Are you going to leave a tip for your garbagemen this holiday season? For the paperboy? For your regular baby-sitter? Tipping has become so commonplace in our society that, according to research by a professor at Lehigh University, the typical service provider receives the equivalent of an extra week's pay each year around Christmas.
The professor, Holona Ochs, has written a whole book about the efficacy of tipping. For example, she found that someone receiving a tip doesn't usually think the amount has much to do with the quality of their service. Rather, the amount of the tip reflects, for the receiver, simply the nature of person leaving the tip.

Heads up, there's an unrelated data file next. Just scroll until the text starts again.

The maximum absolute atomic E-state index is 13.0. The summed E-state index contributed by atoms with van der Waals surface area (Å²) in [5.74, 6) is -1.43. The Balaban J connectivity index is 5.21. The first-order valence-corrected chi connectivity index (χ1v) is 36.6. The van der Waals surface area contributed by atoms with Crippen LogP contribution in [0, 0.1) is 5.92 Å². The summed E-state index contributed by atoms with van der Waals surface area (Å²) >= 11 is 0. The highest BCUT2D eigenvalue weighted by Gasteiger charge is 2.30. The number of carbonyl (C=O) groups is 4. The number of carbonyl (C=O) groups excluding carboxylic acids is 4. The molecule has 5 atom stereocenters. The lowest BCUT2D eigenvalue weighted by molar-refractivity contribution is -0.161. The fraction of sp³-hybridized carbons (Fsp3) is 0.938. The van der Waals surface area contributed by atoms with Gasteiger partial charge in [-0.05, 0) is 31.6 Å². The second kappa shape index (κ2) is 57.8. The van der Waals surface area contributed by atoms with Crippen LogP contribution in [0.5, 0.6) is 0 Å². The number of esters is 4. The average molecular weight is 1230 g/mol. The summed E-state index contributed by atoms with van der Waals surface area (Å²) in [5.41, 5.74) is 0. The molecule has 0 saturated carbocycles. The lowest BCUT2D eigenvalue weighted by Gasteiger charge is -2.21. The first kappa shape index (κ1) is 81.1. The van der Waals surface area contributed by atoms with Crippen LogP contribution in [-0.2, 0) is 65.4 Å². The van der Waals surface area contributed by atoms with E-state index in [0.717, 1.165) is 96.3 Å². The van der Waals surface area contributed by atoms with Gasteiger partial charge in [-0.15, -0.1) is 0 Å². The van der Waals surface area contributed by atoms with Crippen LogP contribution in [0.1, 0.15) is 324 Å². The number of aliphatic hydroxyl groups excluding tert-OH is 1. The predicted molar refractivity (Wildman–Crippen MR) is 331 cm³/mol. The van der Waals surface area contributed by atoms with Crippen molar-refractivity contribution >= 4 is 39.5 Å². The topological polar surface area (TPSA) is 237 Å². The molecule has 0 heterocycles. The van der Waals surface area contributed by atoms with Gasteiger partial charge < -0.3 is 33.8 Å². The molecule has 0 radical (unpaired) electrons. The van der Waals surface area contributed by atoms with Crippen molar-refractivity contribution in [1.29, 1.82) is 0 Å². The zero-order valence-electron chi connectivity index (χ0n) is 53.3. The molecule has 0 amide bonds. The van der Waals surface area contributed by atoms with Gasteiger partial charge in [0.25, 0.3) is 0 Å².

So if you leave a big tip in a restaurant, the waiter isn't likely to assume that he did a good job; more likely, he'll just think you're a good person. (Similarly, Ochs found that servers assume that certain people leave skimpy tips - like foreigners or teenagers - and act accordingly.) If you're feeling generous this holiday season, comfort yourself with the idea that your big tip says more about you than it does about the beneficiary of your largesse.